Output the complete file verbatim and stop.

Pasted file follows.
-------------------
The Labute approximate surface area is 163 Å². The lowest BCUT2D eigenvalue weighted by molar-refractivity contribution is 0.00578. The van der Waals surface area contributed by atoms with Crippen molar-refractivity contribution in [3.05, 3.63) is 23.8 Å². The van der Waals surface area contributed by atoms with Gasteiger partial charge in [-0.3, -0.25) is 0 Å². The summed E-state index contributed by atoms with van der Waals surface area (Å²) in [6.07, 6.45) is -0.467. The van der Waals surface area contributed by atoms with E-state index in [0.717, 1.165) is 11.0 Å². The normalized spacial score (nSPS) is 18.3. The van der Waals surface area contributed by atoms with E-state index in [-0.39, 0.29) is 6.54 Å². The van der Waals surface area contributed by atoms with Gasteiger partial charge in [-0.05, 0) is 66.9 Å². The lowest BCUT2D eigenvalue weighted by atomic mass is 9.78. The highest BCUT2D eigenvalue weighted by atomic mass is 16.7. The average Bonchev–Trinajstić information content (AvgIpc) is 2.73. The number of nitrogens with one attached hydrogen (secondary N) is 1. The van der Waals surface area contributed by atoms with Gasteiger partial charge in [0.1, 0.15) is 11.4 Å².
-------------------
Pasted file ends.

The Labute approximate surface area is 163 Å². The lowest BCUT2D eigenvalue weighted by molar-refractivity contribution is 0.00578. The van der Waals surface area contributed by atoms with Crippen molar-refractivity contribution in [3.05, 3.63) is 23.8 Å². The van der Waals surface area contributed by atoms with Gasteiger partial charge in [-0.3, -0.25) is 0 Å². The summed E-state index contributed by atoms with van der Waals surface area (Å²) in [6.07, 6.45) is -0.467. The van der Waals surface area contributed by atoms with E-state index in [0.717, 1.165) is 11.0 Å². The normalized spacial score (nSPS) is 18.3. The van der Waals surface area contributed by atoms with E-state index in [-0.39, 0.29) is 6.54 Å². The van der Waals surface area contributed by atoms with Gasteiger partial charge in [-0.05, 0) is 66.9 Å². The lowest BCUT2D eigenvalue weighted by atomic mass is 9.78. The highest BCUT2D eigenvalue weighted by atomic mass is 16.7. The average Bonchev–Trinajstić information content (AvgIpc) is 2.73. The number of nitrogens with one attached hydrogen (secondary N) is 1. The van der Waals surface area contributed by atoms with Gasteiger partial charge in [0.1, 0.15) is 11.4 Å².